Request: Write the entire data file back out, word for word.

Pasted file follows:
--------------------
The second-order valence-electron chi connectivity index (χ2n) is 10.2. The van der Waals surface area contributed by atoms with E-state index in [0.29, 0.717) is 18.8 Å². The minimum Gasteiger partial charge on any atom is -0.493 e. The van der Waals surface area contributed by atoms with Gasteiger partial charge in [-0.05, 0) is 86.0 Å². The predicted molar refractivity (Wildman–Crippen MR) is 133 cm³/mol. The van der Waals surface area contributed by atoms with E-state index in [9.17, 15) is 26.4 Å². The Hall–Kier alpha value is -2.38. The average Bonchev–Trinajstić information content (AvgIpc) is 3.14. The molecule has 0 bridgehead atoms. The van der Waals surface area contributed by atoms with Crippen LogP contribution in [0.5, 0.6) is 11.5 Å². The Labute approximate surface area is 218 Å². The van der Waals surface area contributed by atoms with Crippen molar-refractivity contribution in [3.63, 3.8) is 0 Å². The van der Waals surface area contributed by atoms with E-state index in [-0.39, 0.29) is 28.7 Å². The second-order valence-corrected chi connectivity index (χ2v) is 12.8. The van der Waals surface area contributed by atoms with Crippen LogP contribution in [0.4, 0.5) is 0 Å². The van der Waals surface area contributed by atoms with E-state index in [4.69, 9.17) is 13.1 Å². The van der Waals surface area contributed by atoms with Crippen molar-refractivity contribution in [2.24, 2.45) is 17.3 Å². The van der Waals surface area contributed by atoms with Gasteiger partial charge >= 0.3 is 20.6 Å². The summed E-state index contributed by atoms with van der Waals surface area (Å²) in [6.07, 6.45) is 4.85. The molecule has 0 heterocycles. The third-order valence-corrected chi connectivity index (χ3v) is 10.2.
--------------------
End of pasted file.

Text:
The second-order valence-electron chi connectivity index (χ2n) is 10.2. The van der Waals surface area contributed by atoms with E-state index in [0.29, 0.717) is 18.8 Å². The minimum Gasteiger partial charge on any atom is -0.493 e. The van der Waals surface area contributed by atoms with Gasteiger partial charge in [-0.05, 0) is 86.0 Å². The predicted molar refractivity (Wildman–Crippen MR) is 133 cm³/mol. The van der Waals surface area contributed by atoms with E-state index in [9.17, 15) is 26.4 Å². The Hall–Kier alpha value is -2.38. The average Bonchev–Trinajstić information content (AvgIpc) is 3.14. The molecule has 0 bridgehead atoms. The van der Waals surface area contributed by atoms with Crippen LogP contribution in [0.5, 0.6) is 11.5 Å². The Labute approximate surface area is 218 Å². The van der Waals surface area contributed by atoms with Crippen molar-refractivity contribution in [3.63, 3.8) is 0 Å². The van der Waals surface area contributed by atoms with E-state index in [-0.39, 0.29) is 28.7 Å². The second-order valence-corrected chi connectivity index (χ2v) is 12.8. The van der Waals surface area contributed by atoms with Crippen LogP contribution in [0.4, 0.5) is 0 Å². The van der Waals surface area contributed by atoms with E-state index in [4.69, 9.17) is 13.1 Å². The van der Waals surface area contributed by atoms with Crippen molar-refractivity contribution in [2.24, 2.45) is 17.3 Å². The van der Waals surface area contributed by atoms with Gasteiger partial charge >= 0.3 is 20.6 Å². The summed E-state index contributed by atoms with van der Waals surface area (Å²) in [6.07, 6.45) is 4.85. The molecule has 0 heterocycles. The third-order valence-corrected chi connectivity index (χ3v) is 10.2.